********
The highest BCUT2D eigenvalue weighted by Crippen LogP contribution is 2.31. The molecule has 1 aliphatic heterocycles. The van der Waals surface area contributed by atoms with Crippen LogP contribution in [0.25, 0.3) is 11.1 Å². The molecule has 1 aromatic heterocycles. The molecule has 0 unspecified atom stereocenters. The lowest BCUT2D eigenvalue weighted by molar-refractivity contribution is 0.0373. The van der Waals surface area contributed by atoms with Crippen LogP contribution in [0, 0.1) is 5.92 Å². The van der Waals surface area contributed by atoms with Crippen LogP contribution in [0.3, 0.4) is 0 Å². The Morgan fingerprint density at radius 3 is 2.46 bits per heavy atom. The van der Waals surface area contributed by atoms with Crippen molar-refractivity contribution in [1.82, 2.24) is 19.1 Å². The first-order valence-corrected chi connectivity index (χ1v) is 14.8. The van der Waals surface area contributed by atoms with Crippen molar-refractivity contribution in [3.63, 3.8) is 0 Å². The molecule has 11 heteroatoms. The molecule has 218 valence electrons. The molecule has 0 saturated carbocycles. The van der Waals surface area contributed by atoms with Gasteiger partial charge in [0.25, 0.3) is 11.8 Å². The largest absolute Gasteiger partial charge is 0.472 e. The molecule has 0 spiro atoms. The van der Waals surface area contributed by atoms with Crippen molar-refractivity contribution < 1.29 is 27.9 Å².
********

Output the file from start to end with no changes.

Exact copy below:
The highest BCUT2D eigenvalue weighted by Crippen LogP contribution is 2.31. The molecule has 1 aliphatic heterocycles. The van der Waals surface area contributed by atoms with Crippen LogP contribution in [0.25, 0.3) is 11.1 Å². The molecule has 1 aromatic heterocycles. The molecule has 0 unspecified atom stereocenters. The lowest BCUT2D eigenvalue weighted by molar-refractivity contribution is 0.0373. The van der Waals surface area contributed by atoms with Crippen LogP contribution in [0, 0.1) is 5.92 Å². The van der Waals surface area contributed by atoms with Crippen LogP contribution in [0.3, 0.4) is 0 Å². The Morgan fingerprint density at radius 3 is 2.46 bits per heavy atom. The van der Waals surface area contributed by atoms with Crippen molar-refractivity contribution in [1.82, 2.24) is 19.1 Å². The first-order valence-corrected chi connectivity index (χ1v) is 14.8. The van der Waals surface area contributed by atoms with Crippen molar-refractivity contribution in [3.63, 3.8) is 0 Å². The molecule has 11 heteroatoms. The molecule has 218 valence electrons. The molecule has 0 saturated carbocycles. The van der Waals surface area contributed by atoms with Gasteiger partial charge in [0.25, 0.3) is 11.8 Å². The largest absolute Gasteiger partial charge is 0.472 e. The molecule has 0 spiro atoms. The van der Waals surface area contributed by atoms with Crippen molar-refractivity contribution < 1.29 is 27.9 Å².